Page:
by Michiyo from Japan

I think that more experiments are needed to get the answer, but there’s a good possibility that seedballs are good as the seed storage if the clayballs are made airtight, crack-free made with appropriate clay–which we don’t know what exactly.

Didn’t someone bring up the topic of scattering the seedballs containing tree seeds in the Autumn for the land waiting for snow, so that the seeds are cooled down(some trees seeds need to be treated that way, I understand) for the right period of time and sprout in the spring? How did the experiment go?

I also wonder if keeping the seeds in the scattered seedballs(in nature) will prevent the seeds to go dormant. If this method works, it will be a great findings for wild plant&tree and said-to-be difficult plants growers. Could anyone share thoughts or ideas?

Last year in Greece, I heard that many of the small seedballs were melted because of the heavy rain in the winter time, but the big ones–which are disc-shaped and cotton containing remain in shape and sprouted beautifully in the spring time.

I also found the sacks of seedballs forgotten for two or three years outside. I opened the sacks and found some all moldy and rotton, but others were just sprouting or already growing in and among tiny bit of soil they found in the sack.

I always keep some seedballs in my house for samples–for sudden visiters interested in seedballs or taking photographs. When I carry them around, I pack them in some luxurious European chocolate box
with a ribbon(which I saved when I received those chocolates). Although I have never done it myself, it might serve as a gift in place of the canned plant-kit(is this just a Japanese thing, or can this be found anywhere?)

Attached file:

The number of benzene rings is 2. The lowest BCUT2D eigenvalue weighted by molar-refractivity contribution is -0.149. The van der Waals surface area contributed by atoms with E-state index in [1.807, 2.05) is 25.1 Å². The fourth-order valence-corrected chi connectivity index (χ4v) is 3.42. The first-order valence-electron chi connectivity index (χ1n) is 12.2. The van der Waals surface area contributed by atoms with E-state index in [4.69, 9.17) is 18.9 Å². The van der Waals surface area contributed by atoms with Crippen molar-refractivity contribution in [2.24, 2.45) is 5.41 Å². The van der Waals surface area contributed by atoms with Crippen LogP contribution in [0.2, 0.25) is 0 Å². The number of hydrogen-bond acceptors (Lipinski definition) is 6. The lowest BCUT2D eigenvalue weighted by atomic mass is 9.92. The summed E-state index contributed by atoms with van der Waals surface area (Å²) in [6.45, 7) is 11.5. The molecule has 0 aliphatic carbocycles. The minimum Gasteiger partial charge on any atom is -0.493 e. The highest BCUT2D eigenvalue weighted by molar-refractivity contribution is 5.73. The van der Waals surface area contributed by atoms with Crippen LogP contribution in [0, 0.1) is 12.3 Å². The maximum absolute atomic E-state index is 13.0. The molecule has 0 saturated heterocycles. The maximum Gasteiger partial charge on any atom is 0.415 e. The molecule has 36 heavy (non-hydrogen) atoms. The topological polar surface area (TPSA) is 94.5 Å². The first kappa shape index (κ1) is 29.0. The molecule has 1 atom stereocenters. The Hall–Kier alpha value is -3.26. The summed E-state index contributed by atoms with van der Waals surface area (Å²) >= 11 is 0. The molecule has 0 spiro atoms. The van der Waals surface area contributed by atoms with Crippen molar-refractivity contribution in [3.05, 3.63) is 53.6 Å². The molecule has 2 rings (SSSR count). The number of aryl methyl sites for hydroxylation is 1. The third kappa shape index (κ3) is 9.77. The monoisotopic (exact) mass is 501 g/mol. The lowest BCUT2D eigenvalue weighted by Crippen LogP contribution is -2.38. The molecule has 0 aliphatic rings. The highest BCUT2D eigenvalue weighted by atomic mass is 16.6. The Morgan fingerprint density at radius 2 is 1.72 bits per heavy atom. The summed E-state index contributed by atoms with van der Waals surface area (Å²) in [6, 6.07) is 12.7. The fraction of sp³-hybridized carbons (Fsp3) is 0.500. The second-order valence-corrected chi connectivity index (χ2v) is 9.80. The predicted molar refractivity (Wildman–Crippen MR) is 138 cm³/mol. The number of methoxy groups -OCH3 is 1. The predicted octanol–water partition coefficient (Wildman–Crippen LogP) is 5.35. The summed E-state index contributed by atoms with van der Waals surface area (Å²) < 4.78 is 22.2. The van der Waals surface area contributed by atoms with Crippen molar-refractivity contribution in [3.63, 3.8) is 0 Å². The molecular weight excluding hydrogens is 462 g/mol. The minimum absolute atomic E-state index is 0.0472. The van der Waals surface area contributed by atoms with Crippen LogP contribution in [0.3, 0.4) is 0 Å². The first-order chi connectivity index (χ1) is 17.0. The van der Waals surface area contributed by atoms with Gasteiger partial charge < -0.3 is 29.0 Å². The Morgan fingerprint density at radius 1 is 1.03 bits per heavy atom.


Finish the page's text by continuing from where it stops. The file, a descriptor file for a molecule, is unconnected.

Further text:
Anyway, the seedballs maintain good hard shape even after moving around in a box for so many days and left alone for many many months.

It is really important to make the seedballs crack-free(when they are completely dried). It is also important that the seedballs are completely dry before storing.

It is sometimes difficult to make crack-free seedballs depending on the kind of clay used and kind of seeds used. When the digged clay is not sticky enough, I mix with other store-bought ceramic clay.
You can test and compare the appropriate clay by making the clayballs with each sample clay, and sink them in separate cups with water, and watch how long the shape is maintained in water.

For the beans and peas, the seeds need to be soaked for the right lenghth of time, (we’ve talked about it before) and for the big seeds, like peaches and almonds, I have little experience–all the peach seeds in the outside sacks in Greece were so modly to the point they could not maintain the shape when I touched them. I started to wonder if the shelled seeds need to be in the seedballs.